Where’s the water charge money coming from…

As we reported earlier, the Chancellor’s new money currently covering a stay of execution on Water Bills for about six months. In this regard at least, interparty negotiations will less focus on difference, and more on getting the kinds of concessions they each promised their various electorates. Investment in water infrastructure is a long term issue, and money may have to be wrung from closer to home that 11 Downing Street.

  • Liam Og

    12.5% corporation tax, a dropping of the increase in commerial prooperty rates, and a gradually weaning of NI from public money is needed.

    Can a coalition government, especially one with a ‘socialist’ partner, really make the painful decisions required to turn the NI economy, mired in the late 60s, into something ready for the 21st century?

  • willowfield

    I don’t see why water charges have engendered such opposition. Sure, the method of raising them is unfair (there should be metering), but opposition seems to be as much against the concept as the method.

    I think the way forward is for the new DUP-Provo coalition to seek to extract a large, one-off capital sum from the Treasury to cover major infrastructure improvements on the grounds that the infrastructure has been neglected by the Government for the past few decades.

    This money should then allow the charges to be reduced. But it’s not reasonable to expect charges to be waived when everyone else in the UK pays for water.

    As for the argument that we paid for water through the rates: this is partly true, since part of the regional rate was used as a top-up to general taxation supposedly to pay for services removed from local government in 1973. In reality, though, the money raised just went into a big pot and was not enough to pay for all those ex-local government services.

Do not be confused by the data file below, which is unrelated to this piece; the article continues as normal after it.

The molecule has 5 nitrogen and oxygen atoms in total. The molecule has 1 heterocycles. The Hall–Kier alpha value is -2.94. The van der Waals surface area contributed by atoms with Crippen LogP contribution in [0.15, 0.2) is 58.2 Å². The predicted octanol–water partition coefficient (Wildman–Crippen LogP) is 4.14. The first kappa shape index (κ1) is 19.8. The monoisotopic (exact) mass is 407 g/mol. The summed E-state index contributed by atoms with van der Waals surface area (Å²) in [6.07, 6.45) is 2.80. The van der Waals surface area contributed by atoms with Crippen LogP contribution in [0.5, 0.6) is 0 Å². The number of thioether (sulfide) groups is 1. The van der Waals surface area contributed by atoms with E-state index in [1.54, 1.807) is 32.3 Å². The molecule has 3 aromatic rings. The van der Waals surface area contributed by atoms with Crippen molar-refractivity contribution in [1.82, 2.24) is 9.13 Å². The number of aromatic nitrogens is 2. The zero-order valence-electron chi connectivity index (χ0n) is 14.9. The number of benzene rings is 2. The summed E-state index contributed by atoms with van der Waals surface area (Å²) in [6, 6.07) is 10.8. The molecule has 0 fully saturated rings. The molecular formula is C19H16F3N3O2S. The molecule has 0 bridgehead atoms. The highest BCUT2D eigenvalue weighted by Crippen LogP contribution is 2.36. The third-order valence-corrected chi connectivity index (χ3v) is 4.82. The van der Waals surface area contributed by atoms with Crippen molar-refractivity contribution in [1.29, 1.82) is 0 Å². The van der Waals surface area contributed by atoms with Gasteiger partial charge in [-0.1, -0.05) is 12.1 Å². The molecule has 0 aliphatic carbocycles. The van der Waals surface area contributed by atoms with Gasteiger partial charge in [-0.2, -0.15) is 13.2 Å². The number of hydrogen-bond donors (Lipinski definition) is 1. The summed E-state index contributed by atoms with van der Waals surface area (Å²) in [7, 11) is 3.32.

The services in question, then, have been subsidised by the Treasury for many years. In short, we have been getting off lightly for quite a while. That is why our rates bills have been so much lower than those in GB. (And still are, I believe, despite recent increases.)

    So what should happen with rates? Ideally, the services they are supposed used to fund should be returned to local government, and local government should be responsible for costing and charging for them in the rates. Councils would then be properly accountable to the voters for how they run their services.

    If that does not happen, the services should at least be clearly identified and costed, and the regional rate struck to pay for those costs – nothing more, nothing less. No more “big pot” which makes it impossible to know exactly what are rates are paying for.

  • Liam Gordon

    Rather than pissing away the peace dividend on supplying another fix to our pampered public sector employees (aka “dodos”), let’s use this money create a hotbed for innovation, research and novel ideas- things that are damn difficult to outsource.

    A short sharp shock- break and remould. Go to sleep a stogy, quasi-command economy, and wake up on the road to the future.

    Stop giving grants to Korean DVD makers. Stop encouraging manufacturing MacJobs- just because you are making a medical device or a drug, does not mean you have any claim on the cash stream. Banging a nut into a Model T, did not allow you access to Ford’s riches and a secure future. Packaging teflon hips or powedered drugs into capsules, does not give you a claim on their cash stream.

    Thick, research, develop and patent. Take venture monies form a company and change the future….

    Or, lets blow $1B on a 6 month rebate on a water bill we don’t like.